Steve Dickinson’s Monday post summarizes a spate of recent Shanghai Number 2 Intermediate People’s Court decisions and makes clear that in Shanghai, if a contract calls for arbitration by the CIETAC Shanghai subcommission, the one and only proper arbitral body is the Shanghai International Arbitration Center (SHIAC).China arbitration

I agree with Steve’s conclusion that the matter is now settled for Shanghai. It is similarly settled for Shenzhen. On January 6, 2015, the Shenzhen Intermediate People’s Court issued a decision upholding the primacy of the Shenzhen Court of International Arbitration (SCIA) for contracts that call for arbitration by the CIETAC Shenzhen subcommission.

But let’s just step back a moment and consider: did anyone seriously think that Shanghai and Shenzhen would not rule in favor of their own respective arbitration centers? Others are far keener followers of the Supreme People’s Court, but I would be chary of proclaiming that these decisions obviously signify the court’s invisible hand and the matter is therefore settled for the entire country. On some level, the decisions are nothing but local protectionism. For more on how local protectionism can impact an arbitral body’s decision to keep a case filed before it, check out Forum Selection Clauses: Do NOT Try These At Home

A few international law firms (see here and here) have issued well-written commentaries on these decisions, but do not even raise the specter of home-town favoritism, instead assuming that the decisions must have the imprimatur of China’s Supreme Court because otherwise they could not have been issued. But because the Supreme Court has not actually acted, the commentaries are couched with phrases like “it would appear that” and “it has yet to be seen.”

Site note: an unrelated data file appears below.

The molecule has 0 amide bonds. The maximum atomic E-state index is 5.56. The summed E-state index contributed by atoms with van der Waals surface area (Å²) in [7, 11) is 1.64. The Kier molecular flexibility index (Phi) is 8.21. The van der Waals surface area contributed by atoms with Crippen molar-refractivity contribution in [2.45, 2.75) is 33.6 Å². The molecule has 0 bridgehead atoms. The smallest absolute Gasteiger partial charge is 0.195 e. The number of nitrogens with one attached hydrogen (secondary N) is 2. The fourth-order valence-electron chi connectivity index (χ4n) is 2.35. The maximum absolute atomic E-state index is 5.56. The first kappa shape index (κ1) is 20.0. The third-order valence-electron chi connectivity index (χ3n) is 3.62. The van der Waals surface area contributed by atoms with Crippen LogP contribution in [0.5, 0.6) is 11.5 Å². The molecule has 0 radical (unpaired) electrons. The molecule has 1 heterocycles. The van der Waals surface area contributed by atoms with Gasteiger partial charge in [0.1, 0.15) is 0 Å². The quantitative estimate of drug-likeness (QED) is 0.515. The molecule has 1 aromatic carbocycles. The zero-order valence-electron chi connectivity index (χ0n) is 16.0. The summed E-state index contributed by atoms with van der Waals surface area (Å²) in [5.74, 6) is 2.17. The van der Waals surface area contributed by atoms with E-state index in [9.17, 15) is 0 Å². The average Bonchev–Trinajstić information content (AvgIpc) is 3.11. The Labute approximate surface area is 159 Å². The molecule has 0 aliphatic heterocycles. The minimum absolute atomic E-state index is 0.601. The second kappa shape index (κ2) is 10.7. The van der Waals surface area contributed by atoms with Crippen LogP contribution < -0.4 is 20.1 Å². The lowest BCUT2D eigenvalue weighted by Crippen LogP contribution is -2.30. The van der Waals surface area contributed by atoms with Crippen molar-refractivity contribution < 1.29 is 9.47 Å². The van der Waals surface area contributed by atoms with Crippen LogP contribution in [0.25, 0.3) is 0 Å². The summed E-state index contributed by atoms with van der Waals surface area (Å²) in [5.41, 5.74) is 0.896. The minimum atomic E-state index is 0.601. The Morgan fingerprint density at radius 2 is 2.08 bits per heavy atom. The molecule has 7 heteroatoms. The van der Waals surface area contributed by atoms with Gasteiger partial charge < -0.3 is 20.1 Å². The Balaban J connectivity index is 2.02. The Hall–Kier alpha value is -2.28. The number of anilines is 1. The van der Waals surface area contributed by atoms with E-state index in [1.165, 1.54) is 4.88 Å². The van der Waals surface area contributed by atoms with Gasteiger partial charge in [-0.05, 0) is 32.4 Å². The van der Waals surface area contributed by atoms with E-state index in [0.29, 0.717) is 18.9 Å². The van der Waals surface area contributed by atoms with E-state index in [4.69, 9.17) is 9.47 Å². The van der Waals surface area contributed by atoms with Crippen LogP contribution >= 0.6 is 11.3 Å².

One thing is clear: these decisions all but sound the death knell for CIETAC’s newly reconstituted Shanghai and Shenzhen subcommissions. Given that CIETAC announced the reorganization of these subcommissions mere days before, the Shanghai and Shenzhen decisions must have come as a shock. Will CIETAC and its allies in Beijing really go away so quietly? If not, this story may get messy again.

 

The takeaway from all of this, as Steve stresses, is that if you are doing business in China and plan to resolve your disputes via arbitration, be very careful when designating the arbitral body

  • sfinder

    The Supreme People’s Court has acted in both cases, although it is not evident from the face of the rules. The Shanghai ruling was also approved by the Supreme People’s Court before it was issued. These decisions should not have come as a shock to CIETAC because they were consistent with the September, 2013 notice mentioned below.